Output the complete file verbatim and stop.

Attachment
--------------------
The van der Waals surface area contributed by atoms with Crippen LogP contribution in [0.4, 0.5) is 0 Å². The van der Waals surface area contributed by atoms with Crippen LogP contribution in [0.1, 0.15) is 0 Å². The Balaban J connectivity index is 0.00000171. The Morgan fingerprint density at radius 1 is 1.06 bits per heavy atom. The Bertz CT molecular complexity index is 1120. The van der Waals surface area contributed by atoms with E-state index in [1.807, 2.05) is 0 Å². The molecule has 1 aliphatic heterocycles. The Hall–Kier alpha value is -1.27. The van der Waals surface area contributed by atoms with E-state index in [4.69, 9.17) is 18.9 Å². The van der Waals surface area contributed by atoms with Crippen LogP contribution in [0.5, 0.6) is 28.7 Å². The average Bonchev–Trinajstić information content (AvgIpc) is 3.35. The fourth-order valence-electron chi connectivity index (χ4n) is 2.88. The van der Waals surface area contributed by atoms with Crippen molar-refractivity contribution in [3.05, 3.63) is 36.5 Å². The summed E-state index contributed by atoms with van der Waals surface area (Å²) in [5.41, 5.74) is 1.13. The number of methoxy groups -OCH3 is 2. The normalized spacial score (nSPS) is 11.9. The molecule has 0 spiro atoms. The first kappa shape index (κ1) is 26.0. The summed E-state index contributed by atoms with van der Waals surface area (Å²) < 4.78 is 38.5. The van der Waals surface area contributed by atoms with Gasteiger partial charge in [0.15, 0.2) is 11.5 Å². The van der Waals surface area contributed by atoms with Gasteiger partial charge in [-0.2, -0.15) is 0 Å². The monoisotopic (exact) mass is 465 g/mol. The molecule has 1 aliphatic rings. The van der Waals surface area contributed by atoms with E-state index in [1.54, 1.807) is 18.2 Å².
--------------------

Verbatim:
The van der Waals surface area contributed by atoms with Crippen LogP contribution in [0.4, 0.5) is 0 Å². The van der Waals surface area contributed by atoms with Crippen LogP contribution in [0.1, 0.15) is 0 Å². The Balaban J connectivity index is 0.00000171. The Morgan fingerprint density at radius 1 is 1.06 bits per heavy atom. The Bertz CT molecular complexity index is 1120. The van der Waals surface area contributed by atoms with E-state index in [1.807, 2.05) is 0 Å². The molecule has 1 aliphatic heterocycles. The Hall–Kier alpha value is -1.27. The van der Waals surface area contributed by atoms with E-state index in [4.69, 9.17) is 18.9 Å². The van der Waals surface area contributed by atoms with Crippen LogP contribution in [0.5, 0.6) is 28.7 Å². The average Bonchev–Trinajstić information content (AvgIpc) is 3.35. The fourth-order valence-electron chi connectivity index (χ4n) is 2.88. The van der Waals surface area contributed by atoms with Crippen molar-refractivity contribution in [3.05, 3.63) is 36.5 Å². The summed E-state index contributed by atoms with van der Waals surface area (Å²) in [5.41, 5.74) is 1.13. The number of methoxy groups -OCH3 is 2. The normalized spacial score (nSPS) is 11.9. The molecule has 0 spiro atoms. The first kappa shape index (κ1) is 26.0. The summed E-state index contributed by atoms with van der Waals surface area (Å²) < 4.78 is 38.5. The van der Waals surface area contributed by atoms with Gasteiger partial charge in [0.15, 0.2) is 11.5 Å². The van der Waals surface area contributed by atoms with Gasteiger partial charge in [-0.2, -0.15) is 0 Å². The monoisotopic (exact) mass is 465 g/mol. The molecule has 1 aliphatic rings. The van der Waals surface area contributed by atoms with E-state index in [1.54, 1.807) is 18.2 Å².